A decade ago, Daniela Nardini couldn't get arrested. Looking back now on a career that at the time seemed as barren as the Gobi Desert, the Scottish actress admits: "I was at the end of my tether. Nothing was going on in my life. I was working very spasmodically, doing the odd day of telly and theatre tours around the Highlands. We went to some pretty remote places. I'd walk on stage and think, 'There are two people in tonight and seven sheep'. During the pregnant pauses, all I could hear was baa-ing."
For half a dozen years after graduating from the Royal Scottish Academy of Music and Drama in 1989, Nardini recalls that she was "flooded with no offers". She jumped at the chance of doing walk-ins in Taggart, Dr Finlay and Take the High Road because it seemed the only means of escaping a lifetime of working in the family ice-cream parlour at Largs on the West Coast of Scotland.
When Nardini did land some film roles, they were invariably of the "blink and you'll miss her" variety. "I would have six months without work before getting one line in something. It was soul-destroying. As a young actor, you have to be able to handle frustration, lack of respect and having to borrow from your parents, but I was sick of it, so I got an application form for teacher training. I came quite close to ruining some children's lives."
Fortunately, in 1996, Scottish youth was saved from such fate by a zeitgeisty BBC2 drama about a group of young lawyers and their - at times drug-fuelled - amorous and professional entanglements. This Life turned round Nardini's life. Out of the blue, the actress was offered the career-defining role of Anna, a barrister with a healthy interest in all kinds of briefs - and she has never looked back. Anna was an unstoppable character who left a trail of men flattened in her wake.
Nardini reckons that she was "the first sophisticated bad girl. She had sex, smoked and drank, and had a mind of her own - a woman like that hadn't been represented before on British TV in such a frank way. The writers gave her all the best lines. She was a gift for any actress".
"Anna was particularly popular because she was a bit of a fantasy. Part of everyone wants to behave quite badly, say what they think and be mouthy and crude. As an actress, I was given the opportunity to say all those dreadful, wonderful things. But in reality, people wouldn't have put up with Anna. They'd have said, 'Get lost!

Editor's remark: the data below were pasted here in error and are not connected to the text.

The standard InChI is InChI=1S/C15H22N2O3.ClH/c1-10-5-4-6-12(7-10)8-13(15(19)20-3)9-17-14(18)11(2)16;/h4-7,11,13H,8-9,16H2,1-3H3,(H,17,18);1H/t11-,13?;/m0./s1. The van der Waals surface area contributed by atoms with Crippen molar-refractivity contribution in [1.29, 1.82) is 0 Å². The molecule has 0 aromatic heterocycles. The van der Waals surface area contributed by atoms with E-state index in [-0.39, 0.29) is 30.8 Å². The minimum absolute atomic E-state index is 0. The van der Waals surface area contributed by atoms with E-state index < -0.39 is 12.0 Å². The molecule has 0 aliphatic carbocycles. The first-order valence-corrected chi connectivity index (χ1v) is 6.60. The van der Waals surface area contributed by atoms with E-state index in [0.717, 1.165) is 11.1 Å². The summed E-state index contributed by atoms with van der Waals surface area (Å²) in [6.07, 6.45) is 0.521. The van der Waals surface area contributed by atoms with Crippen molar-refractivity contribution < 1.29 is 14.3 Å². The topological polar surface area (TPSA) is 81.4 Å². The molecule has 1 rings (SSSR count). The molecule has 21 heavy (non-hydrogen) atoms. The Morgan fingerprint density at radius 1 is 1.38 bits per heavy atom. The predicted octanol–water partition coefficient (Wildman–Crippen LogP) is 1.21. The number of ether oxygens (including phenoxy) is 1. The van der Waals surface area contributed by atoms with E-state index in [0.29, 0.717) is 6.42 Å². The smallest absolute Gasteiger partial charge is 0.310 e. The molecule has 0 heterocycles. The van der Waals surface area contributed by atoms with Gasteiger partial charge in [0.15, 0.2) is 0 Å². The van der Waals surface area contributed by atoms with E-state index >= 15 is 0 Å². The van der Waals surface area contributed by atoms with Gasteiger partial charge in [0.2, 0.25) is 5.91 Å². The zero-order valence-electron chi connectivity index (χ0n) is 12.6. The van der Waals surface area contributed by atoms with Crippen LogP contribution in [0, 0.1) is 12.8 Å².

"A lot of 16-year-old girls still come up to me and say, 'Anna is my role model'. And I think, 'Oh my God, she's a gin-swilling, chain-smoking, coke-snorter. I hope I haven't encouraged bad behaviour'."
Those 16-year-old girls will be among many delighted by the news that This Life may well be returning. Almost 10 years after the show made a headline-grabbing exit with a punch-up at a wedding, the series creator, Amy Jenkins, has penned a sequel to the drama that made stars not only of Nardini, but also of Jack Davenport and Andrew Lincoln. "Everyone had reservations about a reunion," the actress admits, "but when we all got together recently to talk about it - the first time we'd all met since the series ended - the camaraderie was there. The dynamic between us was the same. We have a lot of affection for each other, and those characters were the launching pad for all of us. So we thought it was unfinished business - wouldn't it be interesting to see what has become of these characters?"
The one stumbling block may be that - thanks to the boost This Life first gave them - most of its stars are now ridiculously busy. "I won't believe this reunion is happening till we're all on set together," Nardini laughs. "Jack [one of the stars of Pirates of the Caribbean], for instance, seems to be constantly on a pirate ship. I'm not sure I'd fancy that." Although she won't divulge the details, Nardini was especially pleased by What Anna Did Next. "I liked what Amy had done with Anna. It speaks of women's struggles, trying to have babies in your late thirties when you're a career woman." Suddenly taking on Anna-esque outspokenness, Nardini adds: "That very phrase underlines the problem. By calling someone a 'career woman', you're devaluing her. You don't call them 'career men'.
"My image is of a strong contemporary woman," says the actress, who lives in London with her boyfriend, a civil servant. "My name springs to mind when [programme-makers] are casting feisty women. I've never played victims or doormats. All my characters are responsible for their own actions and take the bull by the horns."